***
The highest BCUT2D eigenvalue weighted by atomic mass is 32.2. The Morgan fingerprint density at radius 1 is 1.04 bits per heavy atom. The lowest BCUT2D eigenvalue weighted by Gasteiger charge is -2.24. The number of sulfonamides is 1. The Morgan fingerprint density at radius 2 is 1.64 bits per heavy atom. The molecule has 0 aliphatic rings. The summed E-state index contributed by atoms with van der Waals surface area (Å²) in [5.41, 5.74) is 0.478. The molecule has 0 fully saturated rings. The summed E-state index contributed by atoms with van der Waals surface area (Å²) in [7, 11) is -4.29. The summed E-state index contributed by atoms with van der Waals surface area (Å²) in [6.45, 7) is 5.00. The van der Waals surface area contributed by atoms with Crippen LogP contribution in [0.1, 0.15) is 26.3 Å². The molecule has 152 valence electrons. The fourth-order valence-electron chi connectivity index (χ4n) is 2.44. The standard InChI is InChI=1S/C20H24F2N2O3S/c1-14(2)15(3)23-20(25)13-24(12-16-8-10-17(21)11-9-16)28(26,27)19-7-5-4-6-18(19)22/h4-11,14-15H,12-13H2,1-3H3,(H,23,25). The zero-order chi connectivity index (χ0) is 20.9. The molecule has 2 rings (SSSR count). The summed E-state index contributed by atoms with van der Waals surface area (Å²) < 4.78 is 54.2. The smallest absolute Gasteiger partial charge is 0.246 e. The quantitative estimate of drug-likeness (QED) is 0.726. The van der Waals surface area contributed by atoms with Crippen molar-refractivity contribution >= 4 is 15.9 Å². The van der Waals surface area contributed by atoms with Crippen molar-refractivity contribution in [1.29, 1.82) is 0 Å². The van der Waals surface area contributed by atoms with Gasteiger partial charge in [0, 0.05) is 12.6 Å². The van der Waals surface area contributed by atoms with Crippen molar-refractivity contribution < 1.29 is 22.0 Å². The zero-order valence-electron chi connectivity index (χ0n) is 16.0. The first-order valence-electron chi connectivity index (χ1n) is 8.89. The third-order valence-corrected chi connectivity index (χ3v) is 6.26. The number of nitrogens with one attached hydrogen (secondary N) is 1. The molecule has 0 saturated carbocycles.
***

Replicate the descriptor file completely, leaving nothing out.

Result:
The highest BCUT2D eigenvalue weighted by atomic mass is 32.2. The Morgan fingerprint density at radius 1 is 1.04 bits per heavy atom. The lowest BCUT2D eigenvalue weighted by Gasteiger charge is -2.24. The number of sulfonamides is 1. The Morgan fingerprint density at radius 2 is 1.64 bits per heavy atom. The molecule has 0 aliphatic rings. The summed E-state index contributed by atoms with van der Waals surface area (Å²) in [5.41, 5.74) is 0.478. The molecule has 0 fully saturated rings. The summed E-state index contributed by atoms with van der Waals surface area (Å²) in [7, 11) is -4.29. The summed E-state index contributed by atoms with van der Waals surface area (Å²) in [6.45, 7) is 5.00. The van der Waals surface area contributed by atoms with Crippen LogP contribution in [0.1, 0.15) is 26.3 Å². The molecule has 152 valence electrons. The fourth-order valence-electron chi connectivity index (χ4n) is 2.44. The standard InChI is InChI=1S/C20H24F2N2O3S/c1-14(2)15(3)23-20(25)13-24(12-16-8-10-17(21)11-9-16)28(26,27)19-7-5-4-6-18(19)22/h4-11,14-15H,12-13H2,1-3H3,(H,23,25). The zero-order chi connectivity index (χ0) is 20.9. The molecule has 2 rings (SSSR count). The summed E-state index contributed by atoms with van der Waals surface area (Å²) < 4.78 is 54.2. The smallest absolute Gasteiger partial charge is 0.246 e. The quantitative estimate of drug-likeness (QED) is 0.726. The van der Waals surface area contributed by atoms with Crippen molar-refractivity contribution >= 4 is 15.9 Å². The van der Waals surface area contributed by atoms with Crippen molar-refractivity contribution in [1.29, 1.82) is 0 Å². The van der Waals surface area contributed by atoms with Gasteiger partial charge in [0, 0.05) is 12.6 Å². The van der Waals surface area contributed by atoms with Crippen molar-refractivity contribution < 1.29 is 22.0 Å². The zero-order valence-electron chi connectivity index (χ0n) is 16.0. The first-order valence-electron chi connectivity index (χ1n) is 8.89. The third-order valence-corrected chi connectivity index (χ3v) is 6.26. The number of nitrogens with one attached hydrogen (secondary N) is 1. The molecule has 0 saturated carbocycles.